Offloading the Corvette SS at the National Corvette Museum. Photo courtesy the National Corvette Museum.
The Indianapolis Motor Speedway is roughly 230 miles from the National Corvette Museum in Bowling Green, Kentucky, but the two institutions still share quite a bit of heritage. The Chevrolet Corvette has been chosen as the Indy 500 pace car a record 13 times, and Zora Arkus-Duntov himself once presented the Indianapolis Motor Speedway with a 1957 Corvette SS prototype. In honor of America’s best-known Memorial Day race, the National Corvette Museum has debuted a special temporary exhibit featuring a dozen historic Indy Cars, along with assorted memorabilia from the Indy 500’s storied past.
Among the cars on display in the museum’s exhibit hall is Duntov’s Corvette SS, a radical departure from production Corvette models, and designed to take on the world’s best at Le Mans. Featuring a magnesium body over a tubular steel space frame, the Corvette SS tipped the scales at a mere 1,850 pounds, and was powered by a 283-cu.in. V-8 fitted with aluminum heads that reportedly produced over 300 horsepower.
1957 Chevrolet Corvette SS, with Zora Arkus-Duntov behind the wheel. Photo courtesy General Motors.
The Corvette SS’s first outing came at Sebring in March of 1957, and its performance did not bode well for a 24-hour run. After completing just 23 laps, the car retired with mechanical difficulty, but as a proof of concept, the Corvette SS (or more specifically, a fiberglass-bodied Corvette SS test mule) was a resounding success. With driver Juan Manuel Fangio behind the wheel, the Corvette SS practice car set a new lap record at Sebring, proving the merits of the basic design.
Before the Corvette SS program could address the durability issues in advance of Le Mans, the Automobile Manufacturers Association stepped in and banned manufacturer involvement in motor racing, ending the Corvette SS’s racing career. A decade later, at the 1967 Indy 500, Zora Arkus-Duntov attended the driver’s meeting, formally presenting the magnesium-bodied Corvette SS to the Indianapolis Motor Speedway, which owns the car to this day.
Smokey Yunick with Bobby Johns and the capsule car. Photo courtesy Indianapolis Motor Speedway.
Another orphan racing car with more direct ties to the Indianapolis 500 will also be on display. Looking like nothing else entered in the 1964 running, Smokey Yunick’s “sidecar” (or “capsule car,” as Yunick himself reportedly preferred) sat the driver in a small side pod, with the fuselage of the car reserved for the fuel tank, engine and running gear. The idea was to optimize front-to-rear weight balance, while offsetting the side-to-side weight balance to the left. Doing so would create a near perfectly balanced race car on left turns, without negatively impacting stability on straights.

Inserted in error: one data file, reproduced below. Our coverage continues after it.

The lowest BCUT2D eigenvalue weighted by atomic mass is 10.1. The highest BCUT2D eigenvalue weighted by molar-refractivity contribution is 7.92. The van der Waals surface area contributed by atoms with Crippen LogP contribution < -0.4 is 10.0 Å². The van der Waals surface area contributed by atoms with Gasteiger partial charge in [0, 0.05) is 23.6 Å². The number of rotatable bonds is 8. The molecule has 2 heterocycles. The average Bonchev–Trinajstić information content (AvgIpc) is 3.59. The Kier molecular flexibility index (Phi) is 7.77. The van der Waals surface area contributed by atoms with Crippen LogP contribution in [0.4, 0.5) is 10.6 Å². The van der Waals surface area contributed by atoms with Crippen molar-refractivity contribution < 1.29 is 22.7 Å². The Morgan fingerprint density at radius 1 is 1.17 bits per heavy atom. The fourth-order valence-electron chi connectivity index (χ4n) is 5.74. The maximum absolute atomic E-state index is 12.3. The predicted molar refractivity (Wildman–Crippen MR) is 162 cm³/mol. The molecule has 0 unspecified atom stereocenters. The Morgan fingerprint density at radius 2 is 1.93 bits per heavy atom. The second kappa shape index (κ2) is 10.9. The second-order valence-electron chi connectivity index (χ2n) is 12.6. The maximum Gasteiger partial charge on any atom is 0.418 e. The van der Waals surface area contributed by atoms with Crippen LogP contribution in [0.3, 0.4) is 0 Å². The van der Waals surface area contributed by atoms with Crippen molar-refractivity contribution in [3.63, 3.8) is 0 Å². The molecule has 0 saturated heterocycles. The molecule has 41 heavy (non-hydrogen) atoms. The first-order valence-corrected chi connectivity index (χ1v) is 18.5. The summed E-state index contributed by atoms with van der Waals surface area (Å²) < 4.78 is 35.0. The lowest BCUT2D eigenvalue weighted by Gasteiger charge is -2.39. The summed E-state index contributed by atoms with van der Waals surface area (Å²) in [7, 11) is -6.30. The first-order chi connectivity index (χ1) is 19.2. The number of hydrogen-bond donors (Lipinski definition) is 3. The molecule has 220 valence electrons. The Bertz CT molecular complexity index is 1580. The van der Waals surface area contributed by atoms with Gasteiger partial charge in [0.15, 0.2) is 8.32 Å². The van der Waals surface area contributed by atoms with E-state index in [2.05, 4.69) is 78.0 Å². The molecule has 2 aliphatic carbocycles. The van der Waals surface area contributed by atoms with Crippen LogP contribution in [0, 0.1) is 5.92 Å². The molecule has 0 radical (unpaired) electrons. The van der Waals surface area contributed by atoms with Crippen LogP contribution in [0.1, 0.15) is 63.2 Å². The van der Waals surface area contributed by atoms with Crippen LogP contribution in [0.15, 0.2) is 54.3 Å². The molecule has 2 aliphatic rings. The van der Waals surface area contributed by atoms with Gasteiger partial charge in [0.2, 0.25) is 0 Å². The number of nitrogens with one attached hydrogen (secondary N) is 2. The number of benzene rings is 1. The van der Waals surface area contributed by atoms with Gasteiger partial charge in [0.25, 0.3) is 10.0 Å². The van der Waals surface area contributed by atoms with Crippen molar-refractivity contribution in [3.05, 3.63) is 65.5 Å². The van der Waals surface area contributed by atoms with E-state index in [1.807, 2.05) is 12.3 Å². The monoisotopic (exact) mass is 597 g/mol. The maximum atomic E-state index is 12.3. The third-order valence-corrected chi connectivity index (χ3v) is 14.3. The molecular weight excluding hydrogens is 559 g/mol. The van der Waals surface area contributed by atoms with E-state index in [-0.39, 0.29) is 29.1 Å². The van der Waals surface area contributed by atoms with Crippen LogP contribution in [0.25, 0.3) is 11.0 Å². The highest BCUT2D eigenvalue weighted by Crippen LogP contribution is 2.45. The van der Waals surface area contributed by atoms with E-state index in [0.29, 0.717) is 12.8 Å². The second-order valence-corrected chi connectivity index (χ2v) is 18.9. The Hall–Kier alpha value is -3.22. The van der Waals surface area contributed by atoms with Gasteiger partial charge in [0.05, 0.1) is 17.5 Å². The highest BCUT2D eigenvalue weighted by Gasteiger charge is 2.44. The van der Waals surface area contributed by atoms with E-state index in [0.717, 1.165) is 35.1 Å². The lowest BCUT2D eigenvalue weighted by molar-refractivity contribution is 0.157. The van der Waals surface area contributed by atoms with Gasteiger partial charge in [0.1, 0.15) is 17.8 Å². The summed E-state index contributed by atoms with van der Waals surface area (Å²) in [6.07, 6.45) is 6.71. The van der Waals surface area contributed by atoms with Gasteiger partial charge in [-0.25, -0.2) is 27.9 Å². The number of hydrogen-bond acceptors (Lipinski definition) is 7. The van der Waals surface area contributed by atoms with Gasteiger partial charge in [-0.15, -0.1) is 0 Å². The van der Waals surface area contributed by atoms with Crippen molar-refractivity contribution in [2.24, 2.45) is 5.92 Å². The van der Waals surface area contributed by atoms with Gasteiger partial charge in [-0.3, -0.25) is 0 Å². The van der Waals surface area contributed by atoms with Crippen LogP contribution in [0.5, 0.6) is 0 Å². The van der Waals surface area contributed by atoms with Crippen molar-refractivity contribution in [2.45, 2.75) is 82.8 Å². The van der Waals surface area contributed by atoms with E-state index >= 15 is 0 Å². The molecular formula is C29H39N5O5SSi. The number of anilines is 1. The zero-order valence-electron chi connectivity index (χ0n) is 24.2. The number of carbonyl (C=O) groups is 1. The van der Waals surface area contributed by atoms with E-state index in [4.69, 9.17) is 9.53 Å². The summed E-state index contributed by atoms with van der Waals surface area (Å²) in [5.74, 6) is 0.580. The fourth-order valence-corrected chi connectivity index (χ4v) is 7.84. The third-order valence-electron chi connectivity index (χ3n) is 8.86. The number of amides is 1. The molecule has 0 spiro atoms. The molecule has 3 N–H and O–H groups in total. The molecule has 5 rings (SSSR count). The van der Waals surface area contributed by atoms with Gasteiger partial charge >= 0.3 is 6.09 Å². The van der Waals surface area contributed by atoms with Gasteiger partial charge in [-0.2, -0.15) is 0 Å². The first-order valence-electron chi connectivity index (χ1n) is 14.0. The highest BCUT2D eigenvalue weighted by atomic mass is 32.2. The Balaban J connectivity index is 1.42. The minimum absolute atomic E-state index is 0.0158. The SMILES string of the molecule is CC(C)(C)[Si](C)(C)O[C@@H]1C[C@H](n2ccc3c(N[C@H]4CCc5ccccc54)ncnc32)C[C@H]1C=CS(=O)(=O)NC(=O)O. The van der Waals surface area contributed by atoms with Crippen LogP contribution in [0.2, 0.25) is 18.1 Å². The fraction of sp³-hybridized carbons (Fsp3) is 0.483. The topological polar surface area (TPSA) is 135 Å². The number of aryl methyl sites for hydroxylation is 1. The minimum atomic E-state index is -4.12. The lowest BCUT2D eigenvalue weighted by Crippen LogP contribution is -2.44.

Photo courtesy Indianapolis Motor Speedway.
Funded by George Hurst (and named the Hurst Floor Shift Special), the car was completed shortly before testing for the 1964 Indy 500 began. With little time to sort the car, driver Bobby Johns (a NASCAR veteran with no previous Indy 500 experience) soon discovered the car’s near-fatal flaw: As Macs Motor City Garage explains, the car used finned drum brakes from a 1963 Pontiac Tempest, which offered both availability and affordability. Cold, however, they proved impossible to modulate, and when Johns tapped the brakes during his entry into turn one on lap one, the brakes grabbed, spinning the car into the wall.
Photo courtesy Indianapolis Motor Speedway.
Johns escaped without serious injury, but the car required repairs too extensive to carry out before qualifying ended. Rule changes for the 1965 season outlawed the sidecar design, so Yunick’s potentially game-changing race car never ran again at the Brickyard.
1959 Bowes Seal Fast Special. Photo courtesy Indianapolis Motor Speedway.
1955 Kurtis Kraft Bardahl Special. Photo courtesy Indianapolis Motor Speedway.
Mark Donohue with the 1972 Indy-winning Penske McLaren M16B. Photo courtesy Indianapolis Motor Speedway.
Other cars on display include examples from Indy’s roadster era, including the Bowes SealFast Special and the 1955 Kurtis Kraft Bardahl Special. More contemporary rear-engine designs include the Penske McLaren M16B driven by Mark Donohue to a win at the 1972 Indianapolis 500, and the Lola T9100 driven by Michael Andretti to a second-place finish at the 1991 race.
Offloading the Mid-Continent Securities Special. Photo courtesy National Corvette Museum.
Additional displays include videos and the 2016 winner’s quilt presented to Alexander Rossi by the “quilt lady,” Jeanette Holder, who has been gifting Indy 500 champions with her handiwork since 1976. The Indy 500 exhibit will remain on display at the museum through October 14, 2016; for more information, visit CorvetteMuseum.org.